The fact that today we do not have scientific certainty does not exclude its empirical validity, and its applications, where possible. This gives rise to scientific research, more empirical works and, not less important, the communication between the two.

N.P.: The current period offers interesting insights for interpreting reality through smell. Beyond the symptoms (anosmia and parosmia), has the pandemic, transmitted through the air and therefore through breathing, had consequences, also in terms of redefining purchasing choices?

3D.T.: Throughout history, a peculiar fear of asphyxiation cyclically affected society. Earlier we recalled the idea of transition when dealing with the sense of smell; actually, when we inhale and exhale, a change always occurs: the external world enters inside us to be then exhaled outside, modified by us while at the same time modifying us. Being afraid of this existential act, the fear of contagion and asphyxiation, has tremendous psychological effects. Moreover, if perpetuated over time (think of the daily use of masks as protective barriers from the air), it has a very deep and strong impact in the society. Interestingly enough, today we heavily rely on sanitizers and perfumes. Having associated a high alcohol content with protection against viruses, on the one hand we wear masks, on the other we go wild with alcohol, perfumes, gels. Perfumes have been anything but banned, which is quite exceptional given that alcohol is usually considered as a toxic, potentially a harmful if not lethal substance.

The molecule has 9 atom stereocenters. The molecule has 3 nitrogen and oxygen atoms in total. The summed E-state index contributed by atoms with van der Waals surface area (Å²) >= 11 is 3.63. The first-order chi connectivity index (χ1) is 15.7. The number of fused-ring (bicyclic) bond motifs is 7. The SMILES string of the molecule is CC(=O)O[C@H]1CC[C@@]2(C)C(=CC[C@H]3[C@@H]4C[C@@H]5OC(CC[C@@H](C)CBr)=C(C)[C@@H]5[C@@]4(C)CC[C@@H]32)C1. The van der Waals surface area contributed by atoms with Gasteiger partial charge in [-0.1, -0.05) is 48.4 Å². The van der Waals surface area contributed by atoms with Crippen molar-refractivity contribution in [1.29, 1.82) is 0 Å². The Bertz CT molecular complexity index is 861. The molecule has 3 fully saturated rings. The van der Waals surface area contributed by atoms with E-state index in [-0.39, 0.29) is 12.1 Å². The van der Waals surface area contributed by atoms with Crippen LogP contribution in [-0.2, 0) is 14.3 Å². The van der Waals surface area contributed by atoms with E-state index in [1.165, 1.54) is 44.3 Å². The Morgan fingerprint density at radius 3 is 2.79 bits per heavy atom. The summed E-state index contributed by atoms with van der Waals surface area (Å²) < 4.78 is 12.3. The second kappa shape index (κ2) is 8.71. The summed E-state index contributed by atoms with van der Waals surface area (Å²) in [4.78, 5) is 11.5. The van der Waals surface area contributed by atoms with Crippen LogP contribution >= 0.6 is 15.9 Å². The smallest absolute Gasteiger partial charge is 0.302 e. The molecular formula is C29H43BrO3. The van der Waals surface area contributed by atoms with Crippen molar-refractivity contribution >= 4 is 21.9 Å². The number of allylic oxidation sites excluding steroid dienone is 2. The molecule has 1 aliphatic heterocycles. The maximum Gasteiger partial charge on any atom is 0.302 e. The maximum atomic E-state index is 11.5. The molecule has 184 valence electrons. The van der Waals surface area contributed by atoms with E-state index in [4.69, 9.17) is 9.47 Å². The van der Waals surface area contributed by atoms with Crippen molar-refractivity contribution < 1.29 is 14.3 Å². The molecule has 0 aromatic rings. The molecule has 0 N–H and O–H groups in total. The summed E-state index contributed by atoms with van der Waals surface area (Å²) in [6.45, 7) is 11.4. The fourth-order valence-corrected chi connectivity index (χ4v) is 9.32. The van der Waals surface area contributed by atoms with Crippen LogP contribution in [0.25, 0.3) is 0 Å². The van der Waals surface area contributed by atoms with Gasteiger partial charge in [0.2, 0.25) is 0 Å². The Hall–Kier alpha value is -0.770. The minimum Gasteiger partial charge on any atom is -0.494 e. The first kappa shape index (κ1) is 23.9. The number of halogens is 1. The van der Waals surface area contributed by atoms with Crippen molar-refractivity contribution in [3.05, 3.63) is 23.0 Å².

4Thus, there is a great demand for scented gels, and companies are offering many scented variants. A project that has points in common with this pandemic is a research I did with Altec, which deals with space stations. The aim was that of helping astronauts who would have been in space for months, even half a year, without having the possibility of smelling any familiar smell in an unfamiliar environment. On an emotional level, a kit of familiar smells was considered beneficial. On closer inspection, something similar happened when we landed in lockdown, without the chance to access our olfactory desires and to smell the external world. In conjunction with the pandemic, people have started buying many perfumes, or scenting their homes a lot again. Albeit the negative economic impact, gels, body oils and home fragrances have seen a growth in sales. The trend is to buy more products but cheaper ones. This speaks volumes. If, before the pandemic, people used to be loyal just to a specific fragrance, during the pandemic they have sought olfactory variety. The 2019 fashion that we perfumers thought would have been consolidated in 2020 stemmed from the idea of ‘rebirth’ which, in the olfactory semantics, translates into flowery scents. But the pandemic has put an end to this trend. People have stopped buying flowery and light perfumes, while preferring intense ones, that is fragrances dominated by gourmand notes (e.g. vanilla) and by (synthetic) animal notes. I explain such shift attributing it to the current circumstances: we have been physically distant for so long that, in semi- or post-pandemic, we want to feel each other; namely, we want to regain a space in the social world lengthily denied, occupying it with strong emanations. Once again, the mimetic process is here at stake: humans, as natural hunters, once in captivity look for their congenial role in the world.